Rates of cocaine and crack use are below the peaks reached in 1998 among eighth graders and in 1999 among 10th and 12th graders, but rates declined in 2001 only for 10th graders. In 2001, 2.5 percent of eighth graders, 3.6 percent of 10th graders, and 4.8 percent of 12th graders used cocaine. For crack, the figures were 1.7 percent, 1.8 percent, and 2.1 percent, respectively.
Although use of marijuana or hashish has risen considerably in all grades since the early 1990s, rates of use have remained relatively stable since 1995. In 2001 past-year use of these drugs was reported by 15.4 percent of eighth graders, 32.7 percent of 10th graders, and 37 percent of 12th graders.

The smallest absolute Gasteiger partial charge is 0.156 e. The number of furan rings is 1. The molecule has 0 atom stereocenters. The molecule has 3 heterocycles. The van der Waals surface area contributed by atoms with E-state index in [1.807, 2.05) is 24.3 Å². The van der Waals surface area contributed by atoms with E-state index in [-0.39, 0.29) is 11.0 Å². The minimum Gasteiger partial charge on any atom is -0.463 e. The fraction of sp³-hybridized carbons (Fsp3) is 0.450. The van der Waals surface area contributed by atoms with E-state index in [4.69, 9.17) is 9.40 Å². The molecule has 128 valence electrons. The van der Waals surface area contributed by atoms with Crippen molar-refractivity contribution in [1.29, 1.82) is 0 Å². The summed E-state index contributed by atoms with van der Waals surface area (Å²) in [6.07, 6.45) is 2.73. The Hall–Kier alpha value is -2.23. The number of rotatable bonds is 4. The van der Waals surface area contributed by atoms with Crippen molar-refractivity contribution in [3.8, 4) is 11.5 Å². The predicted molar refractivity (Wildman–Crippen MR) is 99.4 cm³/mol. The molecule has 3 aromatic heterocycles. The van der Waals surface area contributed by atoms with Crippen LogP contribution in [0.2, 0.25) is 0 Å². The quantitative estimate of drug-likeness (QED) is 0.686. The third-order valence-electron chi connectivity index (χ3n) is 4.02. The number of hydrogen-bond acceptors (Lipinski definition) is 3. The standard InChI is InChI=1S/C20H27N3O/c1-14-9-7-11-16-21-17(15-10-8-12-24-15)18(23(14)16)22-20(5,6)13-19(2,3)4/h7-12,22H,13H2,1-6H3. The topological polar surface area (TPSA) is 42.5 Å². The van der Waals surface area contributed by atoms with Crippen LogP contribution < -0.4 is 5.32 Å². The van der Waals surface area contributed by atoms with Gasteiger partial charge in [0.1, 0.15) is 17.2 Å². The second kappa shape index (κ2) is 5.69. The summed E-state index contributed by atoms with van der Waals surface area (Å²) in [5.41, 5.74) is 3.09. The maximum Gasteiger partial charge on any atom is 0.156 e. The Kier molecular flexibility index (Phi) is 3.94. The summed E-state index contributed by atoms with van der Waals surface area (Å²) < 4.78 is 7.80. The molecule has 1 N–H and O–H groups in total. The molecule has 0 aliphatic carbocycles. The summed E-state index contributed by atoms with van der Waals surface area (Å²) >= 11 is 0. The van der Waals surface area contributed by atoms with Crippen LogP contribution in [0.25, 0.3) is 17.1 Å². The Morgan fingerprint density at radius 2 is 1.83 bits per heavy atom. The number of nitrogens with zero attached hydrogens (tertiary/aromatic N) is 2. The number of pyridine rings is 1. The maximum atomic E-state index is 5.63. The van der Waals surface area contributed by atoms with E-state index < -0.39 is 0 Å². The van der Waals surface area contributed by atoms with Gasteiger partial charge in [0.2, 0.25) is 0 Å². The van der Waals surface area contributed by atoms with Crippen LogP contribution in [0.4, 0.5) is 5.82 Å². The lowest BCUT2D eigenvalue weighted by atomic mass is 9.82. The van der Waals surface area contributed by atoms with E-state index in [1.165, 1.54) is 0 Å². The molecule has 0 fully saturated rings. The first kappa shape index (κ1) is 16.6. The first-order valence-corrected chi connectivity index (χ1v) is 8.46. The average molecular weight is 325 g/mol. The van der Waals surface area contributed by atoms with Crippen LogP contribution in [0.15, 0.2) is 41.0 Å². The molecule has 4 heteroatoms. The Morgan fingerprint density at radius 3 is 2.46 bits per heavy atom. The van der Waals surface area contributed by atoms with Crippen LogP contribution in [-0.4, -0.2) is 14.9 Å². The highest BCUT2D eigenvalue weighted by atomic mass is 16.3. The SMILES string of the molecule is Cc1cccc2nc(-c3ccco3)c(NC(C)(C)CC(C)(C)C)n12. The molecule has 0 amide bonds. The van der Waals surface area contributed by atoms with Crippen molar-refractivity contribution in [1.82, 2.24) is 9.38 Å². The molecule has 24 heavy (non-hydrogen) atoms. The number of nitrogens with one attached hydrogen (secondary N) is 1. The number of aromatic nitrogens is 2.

Rates of alcohol use have remained stable in all three groups since the early 1990s. In 2001 the proportions reporting use of alcohol in the past year were 41.9 percent of eighth graders, 63.5 percent of 10th graders, and 73.3 percent of 12th graders.
Between 1998 and 2001 the proportion of 12th graders who reported smoking cigarettes in the past 30 days fell from 35.1 to 29.5 percent. Similar declines were seen for eighth graders—from 19.1 to 12.2 percent—and for 10th graders—27.6 to 21.3 percent.
The findings of the 2001 survey are available on the Web at www.monitoringthefuture.org.